Pricing is always a challenge for freelancers. How can you set a price that works for you and your business? One of the dangers is something called resentment pricing: Charging too little and devaluing your work and your clients.
Undervaluing your business leads to resentment. That’s why it’s a good idea to review your pricing and charge what you’re really worth.
The Pricing Continuum
During our recent Resentment vs. Resonant Pricing webinars, business coach Diane Whiddon shared a continuum that your prices are going to fall into. It’s not based on dollar amount, but on how your pricing works for your business. This is more about how pricing feels and the impact that has on your business.
What is Resentment Pricing?
On the low end of the continuum is resentment pricing. You’re not getting paid what you know you’re worth. This type of pricing annoys you and literally builds resentment.
Resentment pricing is about how your pricing makes you feel. This might seem like an odd way to approach it—shouldn’t we be laser-focused on cut and dry details like math? But we’re emotional beings, and we tend to make decisions based on our emotions. And how we feel can have a profound impact on our work and our effectiveness. So it really does matter.
Your clients also stand to lose with resentment pricing. They recognize that you’re undervaluing your work and they treat you accordingly. They don’t come prepared for meetings or even blow them off entirely. The cost is so low they don’t take you seriously.
On the opposite end is idealized pricing. Idealized pricing is way more than you should be charging, to the point that you feel like a fraud. You feel like you have to deliver such value at this price, and you’re not even sure you can do that. Instead of the extra income giving you comfort, it causes panic. Idealized pricing is a lot less common of a problem, but it is the opposite end of the continuum.
In the middle is your sweet spot: resonant pricing. This is the price you want. You’re really happy to work at this price, you know you’re making what you’re worth and you’re delivering value that’s worth this price. This price resonates with you.
What’s so perfect about this price is that it energizes you. You’re being well compensated, so you’re not worried about money and fretting about hourly math. Instead, you’re focused on the job, and that means delivering better work.
Recognize Where You AreYou need to recognize where you are on the pricing continuum and make the appropriate changes.
If your profit margins keeps getting tighter and you’re feeling less accomplished, you’re going to resent it. That means you’re not as engaged in your work and you’re probably not delivering the best work you can. It’s a negative cycle that can kill your business.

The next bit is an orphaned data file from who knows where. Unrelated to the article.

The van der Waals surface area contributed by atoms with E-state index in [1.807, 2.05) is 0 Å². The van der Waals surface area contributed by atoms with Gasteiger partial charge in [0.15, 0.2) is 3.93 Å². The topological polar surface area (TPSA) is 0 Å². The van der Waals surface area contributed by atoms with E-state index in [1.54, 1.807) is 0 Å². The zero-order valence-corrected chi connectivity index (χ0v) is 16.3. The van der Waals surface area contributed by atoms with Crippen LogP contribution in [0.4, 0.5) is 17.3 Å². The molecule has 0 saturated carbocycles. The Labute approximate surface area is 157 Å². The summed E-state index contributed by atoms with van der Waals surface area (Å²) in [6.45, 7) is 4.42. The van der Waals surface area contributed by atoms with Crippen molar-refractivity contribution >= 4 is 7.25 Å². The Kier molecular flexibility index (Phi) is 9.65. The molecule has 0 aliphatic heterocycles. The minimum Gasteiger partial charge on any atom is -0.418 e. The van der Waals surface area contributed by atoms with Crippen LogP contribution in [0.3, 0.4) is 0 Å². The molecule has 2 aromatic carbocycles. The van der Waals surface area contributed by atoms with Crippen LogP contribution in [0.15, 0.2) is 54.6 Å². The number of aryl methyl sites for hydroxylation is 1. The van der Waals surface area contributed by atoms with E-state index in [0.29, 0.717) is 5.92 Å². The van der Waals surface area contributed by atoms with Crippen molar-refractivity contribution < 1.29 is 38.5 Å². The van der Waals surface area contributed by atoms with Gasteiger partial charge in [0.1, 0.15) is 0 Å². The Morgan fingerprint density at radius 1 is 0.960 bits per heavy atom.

The way out is to charge more. Raise your prices. This is the most common advice freelancers need to hear.
If you’re having trouble recognizing where you land on the continuum, think about what you would charge your best client ever. Then think about what you would charge your worst client ever. There’s likely a difference. (There are some clients that can’t pay you enough to work for them again.) Working with those respective clients gives you certain feelings (one great, one horrible), and it impacts the price.
Where you land on the resentment pricing continuum will change over time, so you’ll need to reevaluate and adjust.
You get better every day—your skills advance, you get more experience, and you figure out better ways of doing things. Your future clients benefit from all that growth, and it makes you more valuable. So you need to charge more.
If you don’t raise your prices as your experience grows (or even keep up with inflation), you’ll start to slide toward resentment. What was once a fair, comfortable price will start to feel more like a squeeze.
Be Confident & Charge What You’re Worth
Often, pricing is a confidence issue for freelancers. The way to avoid resentment pricing is to be more confident.
If you’re struggling with confidence, ask your best customers what they most value about working with you. If you feel like you need an excuse to ask for that (well, then you definitely have a confidence problem), you could do it in the context of asking for testimonials.
If you’re still feeling a crisis of confidence, the Imposter Syndrome Quiz might be another helpful way for you to come to terms with this issue.
Find Pricing That Works
If you’re struggling with resentment pricing, it’s time to make a change. Watch the entire webinar Resonant v. Resentment Pricing: How to Set Prices That Support You and Your Business with business coach Diane Whiddon to learn more. She covers this continuum of pricing, as well as a range of other issues about how we relate to pricing and money.
You can also check out some of our recent posts on pricing: